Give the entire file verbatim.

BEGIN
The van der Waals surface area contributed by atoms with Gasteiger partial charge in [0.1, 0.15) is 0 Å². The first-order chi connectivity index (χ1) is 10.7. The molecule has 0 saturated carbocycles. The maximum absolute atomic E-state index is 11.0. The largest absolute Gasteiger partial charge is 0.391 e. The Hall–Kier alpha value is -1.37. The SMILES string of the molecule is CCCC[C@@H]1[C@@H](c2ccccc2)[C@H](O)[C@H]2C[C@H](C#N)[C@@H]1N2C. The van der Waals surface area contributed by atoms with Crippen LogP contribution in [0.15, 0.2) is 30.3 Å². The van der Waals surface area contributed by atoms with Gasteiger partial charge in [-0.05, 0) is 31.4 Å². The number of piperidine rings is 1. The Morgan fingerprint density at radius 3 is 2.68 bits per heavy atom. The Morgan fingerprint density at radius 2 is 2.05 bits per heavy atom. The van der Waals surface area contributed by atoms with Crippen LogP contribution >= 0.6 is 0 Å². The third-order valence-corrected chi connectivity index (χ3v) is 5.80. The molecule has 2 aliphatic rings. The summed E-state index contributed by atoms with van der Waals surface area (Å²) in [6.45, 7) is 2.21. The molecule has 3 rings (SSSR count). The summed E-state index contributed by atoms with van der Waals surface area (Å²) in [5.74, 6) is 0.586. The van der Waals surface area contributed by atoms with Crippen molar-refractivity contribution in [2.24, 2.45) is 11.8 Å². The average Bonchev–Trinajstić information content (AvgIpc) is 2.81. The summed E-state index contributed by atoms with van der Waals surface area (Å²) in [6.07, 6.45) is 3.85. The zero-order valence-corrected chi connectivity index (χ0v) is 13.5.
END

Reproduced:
The van der Waals surface area contributed by atoms with Gasteiger partial charge in [0.1, 0.15) is 0 Å². The first-order chi connectivity index (χ1) is 10.7. The molecule has 0 saturated carbocycles. The maximum absolute atomic E-state index is 11.0. The largest absolute Gasteiger partial charge is 0.391 e. The Hall–Kier alpha value is -1.37. The SMILES string of the molecule is CCCC[C@@H]1[C@@H](c2ccccc2)[C@H](O)[C@H]2C[C@H](C#N)[C@@H]1N2C. The van der Waals surface area contributed by atoms with Crippen LogP contribution in [0.15, 0.2) is 30.3 Å². The van der Waals surface area contributed by atoms with Gasteiger partial charge in [-0.05, 0) is 31.4 Å². The number of piperidine rings is 1. The Morgan fingerprint density at radius 3 is 2.68 bits per heavy atom. The Morgan fingerprint density at radius 2 is 2.05 bits per heavy atom. The van der Waals surface area contributed by atoms with Crippen LogP contribution >= 0.6 is 0 Å². The third-order valence-corrected chi connectivity index (χ3v) is 5.80. The molecule has 2 aliphatic rings. The summed E-state index contributed by atoms with van der Waals surface area (Å²) in [6.45, 7) is 2.21. The molecule has 3 rings (SSSR count). The summed E-state index contributed by atoms with van der Waals surface area (Å²) in [5.74, 6) is 0.586. The van der Waals surface area contributed by atoms with Crippen molar-refractivity contribution in [2.24, 2.45) is 11.8 Å². The average Bonchev–Trinajstić information content (AvgIpc) is 2.81. The summed E-state index contributed by atoms with van der Waals surface area (Å²) in [6.07, 6.45) is 3.85. The zero-order valence-corrected chi connectivity index (χ0v) is 13.5.